Hong Kong is a fascinating city, though requires energy to withstand the pace, which I lacked on first arrival. I’d come from a laid back Buddhist Cambodia where the pace was slow, so it took me an afternoon to adjust to the pace. As well as the price of food and goods and the endless shopping. At least a 3-day Oystercard for the Metro was a reasonable price.

Staying in the popular Wan Chai district, within walking distance to the huge shopping centre of Times square, I did spend my first night wandering around admiring the lights, being shocked that it was Christmas (I’d managed to avoid this fact in Cambodia) and eating noodles in a little back street cafe. Despite the culture shock I found the ideal first night, seeing the lights around the Harbour from the Conference centre.IMG_2332 IMG_1969 IMG_1983

The following morning I explored Hong Kong island on foot, despite the drizzle, visiting the nearby Yuk Hui Temple, tucked away amidst towering skyscrapers of housing.

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From the Temple I wandered on to Hong Kong Park with its impressive aviary and The Peak.

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I have to admit, the day wasn’t ideal for visiting Victoria Peak, given it was misty. The Victoria Peak tramway was opened in 1888 and provides an interesting alternative to hiking up to Hong Kong islands highest point, at 552m. The view was still impressive, although I was underwhelmed to find a shopping mall at the top of the hill; but that wouldn’t be the last time since Hong Kong is built around shopping.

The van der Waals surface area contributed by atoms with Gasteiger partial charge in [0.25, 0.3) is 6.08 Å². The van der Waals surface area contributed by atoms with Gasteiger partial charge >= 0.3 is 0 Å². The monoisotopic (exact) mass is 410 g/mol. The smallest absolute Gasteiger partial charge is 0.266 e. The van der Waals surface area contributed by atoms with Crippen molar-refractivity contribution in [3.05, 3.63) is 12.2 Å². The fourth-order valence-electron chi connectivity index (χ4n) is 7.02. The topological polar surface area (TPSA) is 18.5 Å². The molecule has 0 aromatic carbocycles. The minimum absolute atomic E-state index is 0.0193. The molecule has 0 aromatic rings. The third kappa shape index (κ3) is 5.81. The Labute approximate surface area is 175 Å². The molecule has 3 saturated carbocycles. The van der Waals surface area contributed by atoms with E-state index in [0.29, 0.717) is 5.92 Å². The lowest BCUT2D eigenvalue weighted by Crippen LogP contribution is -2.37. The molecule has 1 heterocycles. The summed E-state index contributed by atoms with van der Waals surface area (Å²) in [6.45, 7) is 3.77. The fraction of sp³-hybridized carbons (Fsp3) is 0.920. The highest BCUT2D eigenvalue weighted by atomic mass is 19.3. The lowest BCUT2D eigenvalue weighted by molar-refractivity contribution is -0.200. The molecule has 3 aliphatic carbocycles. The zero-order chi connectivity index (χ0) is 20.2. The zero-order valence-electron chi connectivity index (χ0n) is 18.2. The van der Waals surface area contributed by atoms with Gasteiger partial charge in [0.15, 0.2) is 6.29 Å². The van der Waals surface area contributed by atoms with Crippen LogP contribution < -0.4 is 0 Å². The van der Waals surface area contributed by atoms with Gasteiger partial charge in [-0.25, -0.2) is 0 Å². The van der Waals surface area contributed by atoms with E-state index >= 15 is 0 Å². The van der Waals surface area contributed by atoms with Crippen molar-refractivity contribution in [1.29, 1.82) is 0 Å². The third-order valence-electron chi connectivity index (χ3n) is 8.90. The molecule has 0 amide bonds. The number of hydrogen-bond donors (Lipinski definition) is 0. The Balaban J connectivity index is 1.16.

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The following day I spent wandering around the other side of the bay having caught Star Ferry across the harbour – which is ridiculously cheap for the experience and leads you to the clock tower and the promenade with its Avenue of Stars.

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I wandered on to the History Museum which is free on Wednesday and definitely worth a visit. From there I continued up Nathan Road, passing shops I couldn’t possibly afford to buy from, finishing at the Jade Market. I had a good wander round and was definitely tempted to buy, especially since haggling is so much fun, but I wasn’t sure it was really jade or just some cheaper stone, so I resisted.

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I then finished the afternoon at the local Tin Hau temple with its overwhelming incense and throng of local Buddhists. Tin Hau temples are listed buildings in Hong Kong as they are dedicated to Tin Hau, goddess of the sea who protects fishermen. It’s clear that Chinese Buddhism is closely linked with Taoism and its mix of deities.

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After a huge helping of fried noodles I braved Temple St night market and on the way back to Wan Chai took a ride on the mid-level escalators. Only in Hong Kong would escalators end up a tourist attraction, but at 800m it is the world’s longest outdoor covered escalator and I couldn’t pass up the opportunity to take a ride.